What is Code Folding
Code folding is the ability to expand and collapse certain code in programming constructs. This improves readability when a test script contains numerous functions or other blocks of code and comments that you want to hide when you are not currently working with that part of the file.
How to Expand and Collapse Code in Squish
You can collapse and expand code fragments in Squish so that you can view different sections of your test script without having to use the scrollbar.
To expand or collapse code, click the plus or minus sign that appears to the left in the test script editor.
To expand or collapse all of the code, place your cursor anywhere within the test script, right-click, and then select “Expand All” or “Collapse All“.
Example of expanding and collapsing Code in Squish (click to enlarge)
Many companies are moving away from hiring pure manual testers and prefer testers with test automation skills.
Learning a programming language will get you started with test automation. Not only that testers can speak the same “language” as developers, they will understand better what developers do and get a better appreciation of how complex development is. Further, a tester can do unit testing and participate in code reviews.
Programming languages come in all shapes and sizes, and each language has pros and cons for software testing hence it really depends on which one to learn on the testing situation and what one is trying to accomplish.
Some factors that might help to make a decision what programming language to learn for Test Automation:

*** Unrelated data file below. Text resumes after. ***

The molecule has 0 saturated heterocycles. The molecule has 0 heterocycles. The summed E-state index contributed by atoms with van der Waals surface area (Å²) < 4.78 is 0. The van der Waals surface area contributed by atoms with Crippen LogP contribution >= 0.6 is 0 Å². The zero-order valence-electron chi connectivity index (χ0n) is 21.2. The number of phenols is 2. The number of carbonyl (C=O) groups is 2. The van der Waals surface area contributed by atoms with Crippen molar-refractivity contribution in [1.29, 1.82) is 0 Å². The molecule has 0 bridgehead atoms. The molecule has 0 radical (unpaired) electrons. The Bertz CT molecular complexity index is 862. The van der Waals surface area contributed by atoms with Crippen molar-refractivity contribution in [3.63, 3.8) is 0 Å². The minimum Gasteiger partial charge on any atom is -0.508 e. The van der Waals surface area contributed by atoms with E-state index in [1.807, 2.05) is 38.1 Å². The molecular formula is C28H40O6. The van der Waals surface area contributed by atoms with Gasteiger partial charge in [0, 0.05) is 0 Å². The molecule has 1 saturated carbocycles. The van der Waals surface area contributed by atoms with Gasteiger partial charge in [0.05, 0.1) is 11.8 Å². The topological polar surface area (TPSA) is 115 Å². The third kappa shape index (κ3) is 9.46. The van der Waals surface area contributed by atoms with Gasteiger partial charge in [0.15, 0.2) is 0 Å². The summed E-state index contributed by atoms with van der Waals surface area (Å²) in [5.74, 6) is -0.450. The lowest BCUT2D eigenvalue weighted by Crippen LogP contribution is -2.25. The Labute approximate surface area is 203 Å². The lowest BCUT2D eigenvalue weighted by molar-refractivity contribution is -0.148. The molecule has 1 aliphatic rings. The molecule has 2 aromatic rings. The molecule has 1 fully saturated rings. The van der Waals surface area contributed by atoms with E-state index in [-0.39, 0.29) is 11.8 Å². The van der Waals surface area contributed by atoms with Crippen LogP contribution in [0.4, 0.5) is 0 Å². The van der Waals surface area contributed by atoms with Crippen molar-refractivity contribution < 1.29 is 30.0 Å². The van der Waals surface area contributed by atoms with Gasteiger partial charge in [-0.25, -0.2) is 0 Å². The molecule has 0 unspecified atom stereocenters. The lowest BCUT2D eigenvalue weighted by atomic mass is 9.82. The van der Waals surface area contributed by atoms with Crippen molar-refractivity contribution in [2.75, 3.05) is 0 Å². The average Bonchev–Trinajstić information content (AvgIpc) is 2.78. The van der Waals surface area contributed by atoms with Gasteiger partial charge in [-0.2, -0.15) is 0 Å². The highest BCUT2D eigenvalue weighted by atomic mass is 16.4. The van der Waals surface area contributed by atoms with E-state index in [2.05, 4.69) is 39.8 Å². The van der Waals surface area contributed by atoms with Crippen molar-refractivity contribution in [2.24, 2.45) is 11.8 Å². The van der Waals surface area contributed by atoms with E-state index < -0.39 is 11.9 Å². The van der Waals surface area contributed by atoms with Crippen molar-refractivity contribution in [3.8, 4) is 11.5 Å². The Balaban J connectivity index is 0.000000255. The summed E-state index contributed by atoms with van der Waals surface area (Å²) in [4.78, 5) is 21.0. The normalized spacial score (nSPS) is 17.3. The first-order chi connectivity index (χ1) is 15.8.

When does the Object Not Found Dialog appear?
The object not found dialog automatically shows up during the execution of tests in the Squish IDE if a “waitForObject” command runs into a specified (or default) timeout. Furthermore, the dialog will show the error message generated for the lookup error and the object name for which the lookup was executed.
Manual vs. Automated Testing has always been a point of debate among software professionals but what are really the benefits of Automated Software Testing you may ask.
What exactly is Automated Testing?
Essentially, Test Automation is using code to create a program that performs automated tests for your software. The difference to manual testing is instead of actually performing the test one creates an automated testing scenario and is supervising it.
Test automation is, therefore, most commonly used for regression testing, which seeks out new bugs in a program and separates them. (Regression tests are very tedious and time-consuming)
One other area of code-driven testing is user simulation to replicate typical user interaction using automated keystrokes and mouse clicks where the software GUI response is recorded and analyzed.
Keys to Automated GUI Testing and Continuous Integration
There are certain factors and keys to successful automated GUI testing and continuous integration:
• How you move through the application and enter data
• How you detect state changes and failure conditions
• How the automation tool lets you change your tests, so you can quickly keep up with UI changes
• Having a software tool which supports continuous integration and runs tests unattended
With these points in mind the most significant benefits from automated GUI testing are:
At froglogic, we’re big fans of open source software. A large part of our engineering (and management!) staff contributed or contributes to open source projects, and everyone visiting our offices for a job interview certainly gets a big +1 in case she can show off some open source work! We also use a lot of open source software for our daily work, ranging from obvious projects like Git or the Linux kernel to individual libraries serving very specific purposes; the Acknowledgements Chapter of the Squish manual gives an impression of how tall the giants are upon whose shoulders we’re standing.